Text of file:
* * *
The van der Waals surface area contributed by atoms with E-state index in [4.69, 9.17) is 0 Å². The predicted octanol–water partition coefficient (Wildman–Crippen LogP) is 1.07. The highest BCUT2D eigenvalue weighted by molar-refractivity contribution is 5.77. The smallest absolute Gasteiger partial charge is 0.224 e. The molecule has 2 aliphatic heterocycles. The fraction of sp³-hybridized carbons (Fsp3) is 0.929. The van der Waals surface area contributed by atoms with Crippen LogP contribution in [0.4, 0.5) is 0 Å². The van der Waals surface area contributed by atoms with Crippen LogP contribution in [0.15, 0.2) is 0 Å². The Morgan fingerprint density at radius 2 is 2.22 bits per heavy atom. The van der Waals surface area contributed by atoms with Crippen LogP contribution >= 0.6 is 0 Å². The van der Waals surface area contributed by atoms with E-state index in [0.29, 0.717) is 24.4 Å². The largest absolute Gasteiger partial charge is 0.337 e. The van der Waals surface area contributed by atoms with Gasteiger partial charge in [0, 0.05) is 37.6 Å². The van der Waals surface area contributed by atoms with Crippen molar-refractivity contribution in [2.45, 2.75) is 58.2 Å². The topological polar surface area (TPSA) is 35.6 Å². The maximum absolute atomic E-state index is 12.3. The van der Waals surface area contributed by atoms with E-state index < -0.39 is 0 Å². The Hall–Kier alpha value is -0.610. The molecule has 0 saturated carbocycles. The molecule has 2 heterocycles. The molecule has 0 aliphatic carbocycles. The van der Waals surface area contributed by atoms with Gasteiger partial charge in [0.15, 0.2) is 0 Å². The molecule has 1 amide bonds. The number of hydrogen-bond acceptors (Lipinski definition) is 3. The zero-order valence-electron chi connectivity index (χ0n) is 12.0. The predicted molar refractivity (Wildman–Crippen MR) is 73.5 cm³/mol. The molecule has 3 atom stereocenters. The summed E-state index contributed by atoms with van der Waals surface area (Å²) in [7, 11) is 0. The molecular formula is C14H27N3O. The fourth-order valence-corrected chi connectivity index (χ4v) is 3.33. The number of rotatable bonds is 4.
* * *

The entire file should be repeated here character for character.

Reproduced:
The van der Waals surface area contributed by atoms with E-state index in [4.69, 9.17) is 0 Å². The predicted octanol–water partition coefficient (Wildman–Crippen LogP) is 1.07. The highest BCUT2D eigenvalue weighted by molar-refractivity contribution is 5.77. The smallest absolute Gasteiger partial charge is 0.224 e. The molecule has 2 aliphatic heterocycles. The fraction of sp³-hybridized carbons (Fsp3) is 0.929. The van der Waals surface area contributed by atoms with Crippen LogP contribution in [0.4, 0.5) is 0 Å². The van der Waals surface area contributed by atoms with Crippen LogP contribution in [0.15, 0.2) is 0 Å². The Morgan fingerprint density at radius 2 is 2.22 bits per heavy atom. The van der Waals surface area contributed by atoms with Crippen LogP contribution >= 0.6 is 0 Å². The van der Waals surface area contributed by atoms with E-state index in [0.29, 0.717) is 24.4 Å². The largest absolute Gasteiger partial charge is 0.337 e. The van der Waals surface area contributed by atoms with Gasteiger partial charge in [0, 0.05) is 37.6 Å². The van der Waals surface area contributed by atoms with Crippen molar-refractivity contribution in [2.45, 2.75) is 58.2 Å². The topological polar surface area (TPSA) is 35.6 Å². The maximum absolute atomic E-state index is 12.3. The van der Waals surface area contributed by atoms with E-state index < -0.39 is 0 Å². The Hall–Kier alpha value is -0.610. The molecule has 0 saturated carbocycles. The molecule has 2 heterocycles. The molecule has 0 aliphatic carbocycles. The van der Waals surface area contributed by atoms with Gasteiger partial charge in [0.15, 0.2) is 0 Å². The molecule has 1 amide bonds. The number of hydrogen-bond acceptors (Lipinski definition) is 3. The zero-order valence-electron chi connectivity index (χ0n) is 12.0. The predicted molar refractivity (Wildman–Crippen MR) is 73.5 cm³/mol. The molecule has 3 atom stereocenters. The summed E-state index contributed by atoms with van der Waals surface area (Å²) in [7, 11) is 0. The molecular formula is C14H27N3O. The fourth-order valence-corrected chi connectivity index (χ4v) is 3.33. The number of rotatable bonds is 4.